Jim Dorr’s mother never wanted her sons to play football.
He ended up playing one year at Rogers, his senior season in 1977, and it was one for the record books.
Dorr, a quarterback, finished with a single-season best of 1,898 yards passing, vaulting past Bill Etter of Lewis and Clark (1,256).
One of Dorr’s main targets was his brother, John. The media coined the phrase ‘Dorr to Dorr connection’ that season to describe the highly successful Rogers offense in coach Bill Diedrick’s run-and-shoot attack. Diedrick’s offense was the first true passing scheme the league had seen.
Dorr still ranks in the Greater Spokane League’s top 10 in single-season passing at No. 8.
He died Thursday after a two-year struggle with complications from a brain aneurysm. He was 54.
“My mom didn’t want us to play football,” John Dorr explained. “She thought it was too dangerous. I started playing in eighth grade. I was a little more rebellious than Jim.”
Diedrick, who is retired and living in San Diego, was saddened to hear of Dorr’s passing. He recalled when Dorr talked to him about playing.
“He approached me in the spring and said he was thinking about playing,” Diedrick said. “I told him ‘don’t be pulling my leg unless you’re serious.’ I told him I’d welcome him with open arms. Then at the team meeting just before we started practice he showed up with a smile on his face. He didn’t do anything with us in the summer.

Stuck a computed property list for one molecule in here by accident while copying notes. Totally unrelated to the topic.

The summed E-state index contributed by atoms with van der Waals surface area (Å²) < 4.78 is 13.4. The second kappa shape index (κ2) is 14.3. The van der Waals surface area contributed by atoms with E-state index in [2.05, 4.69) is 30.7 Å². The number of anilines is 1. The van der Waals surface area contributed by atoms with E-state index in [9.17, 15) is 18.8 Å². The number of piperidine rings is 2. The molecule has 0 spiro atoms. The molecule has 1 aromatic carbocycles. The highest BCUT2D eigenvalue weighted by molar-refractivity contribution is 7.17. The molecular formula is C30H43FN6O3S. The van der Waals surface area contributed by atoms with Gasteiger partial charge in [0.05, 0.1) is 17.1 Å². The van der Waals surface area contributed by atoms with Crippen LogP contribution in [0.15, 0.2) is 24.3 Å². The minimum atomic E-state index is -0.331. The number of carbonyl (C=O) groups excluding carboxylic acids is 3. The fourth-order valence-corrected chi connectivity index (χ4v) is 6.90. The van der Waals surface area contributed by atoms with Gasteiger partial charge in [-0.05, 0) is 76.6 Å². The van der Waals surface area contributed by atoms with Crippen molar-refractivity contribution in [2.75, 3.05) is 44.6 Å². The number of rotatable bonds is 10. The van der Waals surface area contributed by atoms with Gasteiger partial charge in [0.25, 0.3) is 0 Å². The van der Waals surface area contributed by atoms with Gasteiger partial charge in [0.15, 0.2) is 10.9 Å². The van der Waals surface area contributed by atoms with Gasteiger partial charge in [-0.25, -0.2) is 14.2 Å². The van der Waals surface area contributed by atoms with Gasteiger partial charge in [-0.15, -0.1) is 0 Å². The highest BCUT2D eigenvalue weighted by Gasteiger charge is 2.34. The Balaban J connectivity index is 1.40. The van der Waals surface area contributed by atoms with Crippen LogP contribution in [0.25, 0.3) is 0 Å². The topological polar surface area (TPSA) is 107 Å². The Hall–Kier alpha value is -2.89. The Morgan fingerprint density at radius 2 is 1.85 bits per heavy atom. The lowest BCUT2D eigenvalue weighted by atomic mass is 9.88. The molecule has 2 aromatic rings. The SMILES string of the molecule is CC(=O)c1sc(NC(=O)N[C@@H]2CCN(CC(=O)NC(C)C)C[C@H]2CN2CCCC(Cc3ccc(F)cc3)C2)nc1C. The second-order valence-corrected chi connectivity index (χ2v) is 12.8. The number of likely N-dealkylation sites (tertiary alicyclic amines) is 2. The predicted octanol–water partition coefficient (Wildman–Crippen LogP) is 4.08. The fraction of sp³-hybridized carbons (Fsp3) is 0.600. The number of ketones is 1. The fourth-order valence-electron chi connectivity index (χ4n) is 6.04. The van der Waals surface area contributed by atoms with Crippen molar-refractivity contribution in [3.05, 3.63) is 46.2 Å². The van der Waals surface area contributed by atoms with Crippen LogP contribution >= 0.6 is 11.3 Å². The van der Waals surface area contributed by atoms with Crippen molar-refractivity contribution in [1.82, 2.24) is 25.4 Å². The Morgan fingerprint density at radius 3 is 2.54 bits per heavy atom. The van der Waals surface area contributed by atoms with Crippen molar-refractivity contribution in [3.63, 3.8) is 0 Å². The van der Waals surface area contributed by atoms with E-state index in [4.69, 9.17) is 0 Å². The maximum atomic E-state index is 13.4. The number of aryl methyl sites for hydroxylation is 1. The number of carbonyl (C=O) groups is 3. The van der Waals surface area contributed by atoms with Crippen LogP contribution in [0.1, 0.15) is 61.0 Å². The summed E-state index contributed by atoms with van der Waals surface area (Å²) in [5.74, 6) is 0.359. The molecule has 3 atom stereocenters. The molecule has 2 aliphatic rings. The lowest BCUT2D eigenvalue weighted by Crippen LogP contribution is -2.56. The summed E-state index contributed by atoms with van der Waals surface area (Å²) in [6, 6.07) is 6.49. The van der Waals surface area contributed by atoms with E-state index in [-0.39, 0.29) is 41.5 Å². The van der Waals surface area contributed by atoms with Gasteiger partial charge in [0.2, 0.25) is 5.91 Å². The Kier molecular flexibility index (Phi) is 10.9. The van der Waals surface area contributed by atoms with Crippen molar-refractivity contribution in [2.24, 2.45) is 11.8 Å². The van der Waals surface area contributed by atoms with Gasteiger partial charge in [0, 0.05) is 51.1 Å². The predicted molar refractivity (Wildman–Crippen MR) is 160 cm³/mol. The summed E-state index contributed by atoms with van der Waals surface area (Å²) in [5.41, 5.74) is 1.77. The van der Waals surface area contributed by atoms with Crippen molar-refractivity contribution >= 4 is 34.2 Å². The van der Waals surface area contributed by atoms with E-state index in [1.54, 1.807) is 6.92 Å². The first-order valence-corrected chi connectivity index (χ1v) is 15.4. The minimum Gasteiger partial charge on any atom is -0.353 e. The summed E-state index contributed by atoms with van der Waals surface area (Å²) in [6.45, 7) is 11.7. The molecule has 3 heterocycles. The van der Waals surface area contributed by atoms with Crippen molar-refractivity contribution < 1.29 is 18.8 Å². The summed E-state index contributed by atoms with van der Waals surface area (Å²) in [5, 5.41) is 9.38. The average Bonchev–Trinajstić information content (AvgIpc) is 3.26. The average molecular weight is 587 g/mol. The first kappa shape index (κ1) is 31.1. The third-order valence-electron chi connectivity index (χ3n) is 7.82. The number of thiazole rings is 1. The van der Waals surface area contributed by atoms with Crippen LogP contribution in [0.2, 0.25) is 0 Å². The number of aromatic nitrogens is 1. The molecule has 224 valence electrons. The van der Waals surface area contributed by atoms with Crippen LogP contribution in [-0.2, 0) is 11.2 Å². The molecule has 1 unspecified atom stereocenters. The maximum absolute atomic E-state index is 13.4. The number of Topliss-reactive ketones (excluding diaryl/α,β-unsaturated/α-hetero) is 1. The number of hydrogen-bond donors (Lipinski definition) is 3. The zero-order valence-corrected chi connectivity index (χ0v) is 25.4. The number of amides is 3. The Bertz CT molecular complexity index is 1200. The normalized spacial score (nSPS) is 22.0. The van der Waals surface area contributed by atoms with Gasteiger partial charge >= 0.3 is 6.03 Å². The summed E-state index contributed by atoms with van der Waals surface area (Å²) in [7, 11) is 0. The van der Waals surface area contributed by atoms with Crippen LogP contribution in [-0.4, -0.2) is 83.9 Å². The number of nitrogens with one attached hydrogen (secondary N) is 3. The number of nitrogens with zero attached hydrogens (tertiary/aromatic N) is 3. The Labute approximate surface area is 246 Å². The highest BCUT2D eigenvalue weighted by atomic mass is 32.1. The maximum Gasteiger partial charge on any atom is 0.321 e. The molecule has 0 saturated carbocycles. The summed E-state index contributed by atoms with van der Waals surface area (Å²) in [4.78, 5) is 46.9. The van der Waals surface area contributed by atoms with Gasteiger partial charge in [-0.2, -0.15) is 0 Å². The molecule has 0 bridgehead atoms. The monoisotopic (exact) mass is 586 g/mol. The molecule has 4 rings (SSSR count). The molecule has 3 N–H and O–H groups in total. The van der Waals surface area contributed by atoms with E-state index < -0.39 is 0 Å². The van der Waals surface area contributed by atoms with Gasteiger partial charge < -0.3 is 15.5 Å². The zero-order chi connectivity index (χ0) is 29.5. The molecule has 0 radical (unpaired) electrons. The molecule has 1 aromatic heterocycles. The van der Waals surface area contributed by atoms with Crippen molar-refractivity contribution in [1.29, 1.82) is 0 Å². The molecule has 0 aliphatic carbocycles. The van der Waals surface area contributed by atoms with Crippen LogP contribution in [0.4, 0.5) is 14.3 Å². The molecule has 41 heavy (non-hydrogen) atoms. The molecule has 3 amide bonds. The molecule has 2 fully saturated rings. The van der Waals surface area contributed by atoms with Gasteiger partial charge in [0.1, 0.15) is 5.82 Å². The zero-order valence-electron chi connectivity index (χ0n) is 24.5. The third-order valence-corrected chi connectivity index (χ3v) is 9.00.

“You talk about a great athlete. He could throw the ball and he was more than adequate. To come out and have the record-breaking season he had is amazing.”
Diedrick will remember Dorr as more than an outstanding athlete.
“As much of a great athlete as he was, he was a great person,” Diedrick said. “You’d be very proud to have him as your son. It’s hard to lose someone like him.”
Dorr was a multiple-sport athlete. He was a standout in basketball and baseball, and played three sports at Whitworth.
The sport he ultimately would fall in love with, though, was volleyball.
He started playing volleyball in college. In recent years he and his brother teamed to win several 2-man grass tournaments in Spokane, Seattle and Portland.
It became a family sport.
“Buzzie Welch was the coach at Rogers and he tried to embarrass us in front of a pep rally one day,” John said. “We just sort of connected with volleyball. It seemed pretty easy. Jim became one of the best volleyball players in town.”
A teacher, Jim Dorr coached volleyball for eight years at Soap Lake and then became the head coach at East Valley in 1995. He stepped down after the 2010 season after 16 years.
Dorr was named the Greater Spokane League coach of the year in back-to-back seasons (2007-08).
He taught at EV through the end of the 2011-12 school year. It was then that he suffered the brain aneurysm, friend and fellow teacher Kurt Krauth said.
Krauth had the opportunity to watch the Dorr brothers play volleyball.
“They were amazing,” Krauth said.
Dorr held the GSL’s total offense record (2,087 yards) for 21 years. He still holds Rogers’ single-season record at 2,138, which includes nonleague games.
Krauth said Dorr was humble about his feats.
“We talked about his senior year at Rogers and he said ‘all I did was throw the ball up. I had good receivers,’” Krauth said.
Dorr is survived by his wife, Patti, of 32 years; two adult children, Alyssa and James; brother, John; and many other family members.
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